October 27, 2005

Depeche Mode: Playing the Angel

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Before I even listened to Depeche Mode’s newest album Playing The Angel, I encountered a particular problem. It’s clear that Depeche Mode excels at their brand of moody synth-pop, but what if they do it over and over for 25 years? Is that a cause for celebration or for disappointment? Should we expect reinvention – at the risk of possible failure – or a safe, formulaic “return to form?” With Playing the Angel, it’s immediately apparent that Depeche Mode has chosen the latter.

Playing the Angel is unabashedly plagiarized from Depeche Mode’s wildly successful 25-year-long career. But who am I to complain? This album works and Depeche Mode offers no apologies for being derivative of, well, themselves. And why should they? The album is attractive for both new and old Depeche Mode fans by fusing the dance-pop sensibilities of the early ’80s, the darkness and pervading melancholy of the late ’80s, and the flawless production quality of their late ’90s work. Playing the Angel may not hold the honor of being “essential” Depeche Mode, but this album is nothing to be ashamed of and you can guarantee the die-hard fans will go apeshit over this. With pop artists (and their target audiences) getting younger and younger (Jo-Jo is 13. I mean, seriously?), it’s amazing that Depeche Mode doesn’t even flinch. This is a band that is acutely and quietly aware of their greatness and nowhere could this be more evident than on Playing the Angel.

The first track, “A Pain That I’m Used To” serves the same function as album opener “Barrel of a Gun” from 1997’s Ultra. It positively reeks of vintage Depeche Mode, but the overall mood is that of dejà vu – it’s all been done before. However, this doesn’t detract from the fact that it is still one of the most brilliant songs Depeche Mode has ever created. Oscillating, squealing guitars open the track, oozing like industrial sludge until a pulsing synthesizer is added, drawing the rhythm out into a slow and steady burn. Gahan’s inimitable vocals are smooth and focused yet the track also finds him at his most ominous.

Although the plagiarism is glaringly evident throughout the course of the album, it’s hardly offensive and, after 2001’s disappointing Exciter (talk about an ironic title for an album), is even a huge relief. “Precious” is practically a carbon copy of their 1990 smash success “Enjoy The Silence,” but that never takes away from the fact that “Precious” is a fucking great song. The driving beat and delicate piano melody is clearly plucked from their earlier, more successful album – but who cares? Gahan’s voice is the best thing here and is effortlessly lifted out of his usual brooding, depressive territory and emerges impossibly pure, clear and at times, even tender. So why tinker with a recipe that has proved so successful in the past? Dare I say it, “Precious” may even be better than “Enjoy The Silence” – the production is cleaner and Gahan’s voice has never sounded this good, this angelic.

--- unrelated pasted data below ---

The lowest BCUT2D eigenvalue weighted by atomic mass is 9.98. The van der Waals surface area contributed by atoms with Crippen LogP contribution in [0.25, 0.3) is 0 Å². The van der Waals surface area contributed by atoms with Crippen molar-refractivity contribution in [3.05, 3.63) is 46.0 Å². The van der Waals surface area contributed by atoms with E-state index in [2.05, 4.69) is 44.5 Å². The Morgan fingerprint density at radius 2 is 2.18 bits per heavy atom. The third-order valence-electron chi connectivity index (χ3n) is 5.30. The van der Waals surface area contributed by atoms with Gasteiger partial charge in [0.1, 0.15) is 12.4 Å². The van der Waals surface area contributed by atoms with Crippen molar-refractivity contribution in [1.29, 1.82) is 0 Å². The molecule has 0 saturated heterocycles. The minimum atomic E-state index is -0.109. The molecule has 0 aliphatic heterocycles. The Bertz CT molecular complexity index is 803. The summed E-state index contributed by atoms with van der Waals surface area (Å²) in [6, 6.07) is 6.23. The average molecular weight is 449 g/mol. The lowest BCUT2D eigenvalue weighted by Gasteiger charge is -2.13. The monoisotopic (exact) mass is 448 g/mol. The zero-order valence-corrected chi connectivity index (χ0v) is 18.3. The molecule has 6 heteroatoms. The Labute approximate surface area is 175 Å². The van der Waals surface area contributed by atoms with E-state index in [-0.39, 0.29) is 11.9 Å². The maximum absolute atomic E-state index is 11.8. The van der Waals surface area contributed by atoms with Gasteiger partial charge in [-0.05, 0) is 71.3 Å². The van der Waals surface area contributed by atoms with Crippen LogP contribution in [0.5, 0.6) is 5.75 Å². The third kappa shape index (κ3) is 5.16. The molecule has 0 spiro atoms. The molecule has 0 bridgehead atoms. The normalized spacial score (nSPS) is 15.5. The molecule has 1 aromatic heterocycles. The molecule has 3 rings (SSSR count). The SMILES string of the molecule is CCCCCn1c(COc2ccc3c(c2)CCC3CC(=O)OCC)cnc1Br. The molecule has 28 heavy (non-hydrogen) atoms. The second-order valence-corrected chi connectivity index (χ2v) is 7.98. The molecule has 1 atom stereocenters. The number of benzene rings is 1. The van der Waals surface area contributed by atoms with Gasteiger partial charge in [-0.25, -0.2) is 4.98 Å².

Exemplifying the best of Depeche Mode, there are plenty of dance-worthy tracks on Playing The Angel. “Lilian” rejuvenates the end of the album with a swirl of tremulous, fuzzed-out vocals and an easygoing synth vibe. “John The Revelator” is a powerful, stomping second track and reverts to the familiar Depeche Mode territory of religious iconography in the tradition of new-wave classics “Personal Jesus” and “Judas.”

“Suffer Well,” a more mellow version of “A Question of Time,” is one of Dave Gahan’s more successful contributions as a songwriter (traditionally, Martin Gore occupies the niche as the sole songwriter) on Playing the Angel. Tackling Depeche Mode’s favorite themes of sadism, anxiety and alienation, Gahan’s songwriting skills have significantly improved since his mostly disappointing solo debut Paper Monsters.

Unfortunately, where one Gahan track succeeds, another falls flat on its six-minute-long face. The lackluster production, Gahan’s moping vocals and tepid instrumentals of “I Want It All” drag in unbearable monotony. Despite Gahan’s songwriting improvements, the track noticeably substitutes Martin Gore’s nuanced lyrics with cringe-worthy cliches (“Sometimes I cry / Sometimes I die / It’s true”). A band that’s been around for longer than I’ve been alive should know better by now.

Veering on the uneven, Playing The Angel is not a perfect album. The tracks that are good are really incredible and show Depeche Mode at the height of their powers. But the album is far too careless in its casual inclusion of mediocre tracks (like the pseudo-ambient filler of “Introspectre” and the tedious “Nothing Impossible”) to compete with the likes of Violator or Songs of Faith and Devotion.

After 25 years together, the men of Depeche Mode know what works and are understandably reluctant to tamper with a foolproof formula. Although it’s all very familiar territory (could dark, brooding electro pop, macabre lyrics, detached vocals, gothic romanticism and industrial wastelands conjure any other band as strongly?), the songs retain a freshness that lends them an important contemporary relevance. In the wake of a recent obsession with ’80s new wave (The Bravery, The Killers), Depeche Mode, the indestructible granddaddies of synth pop, have quietly reentered the scene, ready to remind us all why Brandon Flowers is a poor imitator of the Real Deal. And boy, are we glad they did.

Archived article by Natasha Pickowicz
Sun Staff Writer